> flow to minimize the inherent 'droop'.  Power 10 is approximately mf,
> so there are more gradations below mf than above.

Again this is basic arithmetic.  A binary cascade doesn't mean that
levels increase markedly above power 10 (20" of water).  If they do,
something is wrong -- the knife valve is leaking and no longer
controlling the pressure in the stack.  The very _definition_ of a
linear cascading effect is to begin with 1/16" equal-sized incremental
steps.  In no chart will one even see the point at which the spill
completely closes (the 10th step) because it does so gradually at a
rate determined on a sliding scale.  Nor does the vacuum then "increase
markedly throughout," in the American Duo-Art.  I don't know about the
British model.

20" is nominal pressure in all reproducers and refers to the threshold
of forte.  Actually, 15" is in most players, mezzo-forte.  We can say
this because most pneumatics are roughly the same size and most valves
play them all the same way.  So 20" plays them all about the same
loudness.  All common upright player pianos built after 1920 will play
at a normal mf volume on about 15".  But it depends on how many notes
are playing at a time, and their duration.

For example, If you were to watch some of the huge chords playing on
Ravel's "Bolero," you would be surprised -- as your piano shakes the
walls of your room, that at best, with everything on including the
crash valve, that your Duo-Art may be barely getting above 20-25" of
vacuum at that particular point (certainly not 40").  Ideally you could
say it should be at least 40 inches, but no.  Why does it drop?
Because the pump gasses out.  The pump is sized to be an integral part
of the expression capacity of a baby grand and designed to limit the
capability.  Even its belt was designed to slip above a certain
pressure.  Paddy hasn't mentioned this about British Aeolian.  I again
defer to his knowledge of that system.

> On British Duo-Arts the crash valve was not done away with: it was
> never envisaged, but its absence in no way means that ffff passages
> are not reproduced.  British boxes in practice give negligible
> constriction and the selected regulator springs match the full
> expression curve/regulator span closely to the natural dynamic range
> of the instrument, so a sudden step-change crash is superfluous and
> musically an affront.

Regarding the superfluous crash valve, many people don't like it.
Granted, it's touchy.  But when it's set right, over the course of
two dozen rolls or so, it is definitely needed (that is, in the
questionable American models), especially in a large room playing heavy
classics realistically.  On the other hand, it is easily disabled, and
in British fashion, the Weber and Steinway uprights didn't use them at
all.  The Theme regulator snaps completely closed during a crash, so
to say that British boxes do not need crash valves because their
regulators don't limit crash potential and maximum power can be
delivered serially through the regulator, is to say they are built
considerably different than the American design.  Again, what can we
say, but that we possibly have a very inferior model, with the
exceptions of our uprights.

No American made box can provide a true crash, Paddy, so I defer to
your different equipment and to British superiority.  No American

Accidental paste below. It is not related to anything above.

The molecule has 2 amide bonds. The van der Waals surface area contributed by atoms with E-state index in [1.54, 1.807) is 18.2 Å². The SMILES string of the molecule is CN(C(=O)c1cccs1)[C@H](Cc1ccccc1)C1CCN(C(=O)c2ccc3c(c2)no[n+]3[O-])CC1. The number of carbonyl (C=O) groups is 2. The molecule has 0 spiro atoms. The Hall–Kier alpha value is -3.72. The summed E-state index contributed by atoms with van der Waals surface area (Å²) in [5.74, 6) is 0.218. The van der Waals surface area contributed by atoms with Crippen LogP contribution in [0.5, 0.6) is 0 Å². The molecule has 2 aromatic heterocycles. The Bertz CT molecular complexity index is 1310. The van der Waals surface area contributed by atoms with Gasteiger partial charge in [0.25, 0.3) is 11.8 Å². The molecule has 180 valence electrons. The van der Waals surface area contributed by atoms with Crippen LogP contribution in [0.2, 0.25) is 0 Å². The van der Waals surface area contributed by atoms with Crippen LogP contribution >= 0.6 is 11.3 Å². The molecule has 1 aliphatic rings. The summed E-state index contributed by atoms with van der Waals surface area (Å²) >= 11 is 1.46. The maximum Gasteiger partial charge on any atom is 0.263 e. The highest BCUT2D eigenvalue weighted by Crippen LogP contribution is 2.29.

Duo-Art can provide a thunderous crash to the full capability of the
baby or parlor grand by accordion movement alone because the regulators
would throttle and block off the stack.  When the crash valve operates,
the Theme regulator goes completely flat.  That would choke the piano.

This is why the crash valve operates a third dump valve within the box,
bypassing the regulators and ducted by the respective Theme valve
directly into the stack.  To say the valve is unnecessary in our style
of box may casts aspersions on the wisdom of American Aeolian but you
might be right.  I feel it is better said that "American pianos had
them and British pianos didn't, because in a superior design they are
not needed." To give Aeolian their due however, it was, after all, the
American Steinway Duo-Art which debuted at Carnegie Hall and received
the music critics' highest acclaim.

> I may add that I have yet to hear a Duo-Art in the US that plays as
> loud, even using a crash valve, as a number of similar instruments
> here in the UK while still being able to match their ravishing
> pianissimos!

To this, all I can say is, maybe 40-50" of water vacuum in the United
States just doesn't work as well as 40-50" across the Atlantic?  And
the same goes in reverse for ravishing pianissimos?  Maybe American
Duo-Arts aren't as good as British Duo-Arts?  Or perhaps the British
Duo-Arts just ravish longer-- say, up to the tenth step or so?  We
apparently are not getting our money's worth from all the inches of
vacuum ravishing we buy :-).

Since none of this talk proves anything to those who don't believe it,
my last suggestion is to go to my web page and download this RealPlayer
zip file.  I cannot promise ravishing, but rather some objectivity.
I can't recommend streaming files, as their musical data is greatly
compressed.  Just download it to your desktop and then double-click
to open.  What you will be listening to is a Duo-Art with a linear
expression response curve -- for what that's worth.

Craig Brougher

(Message sent Sun 15 Apr 2001, 19:42:45 GMT, from time zone GMT-0700.)

Key Words in Subject:  American, British, Duo-Art, Systems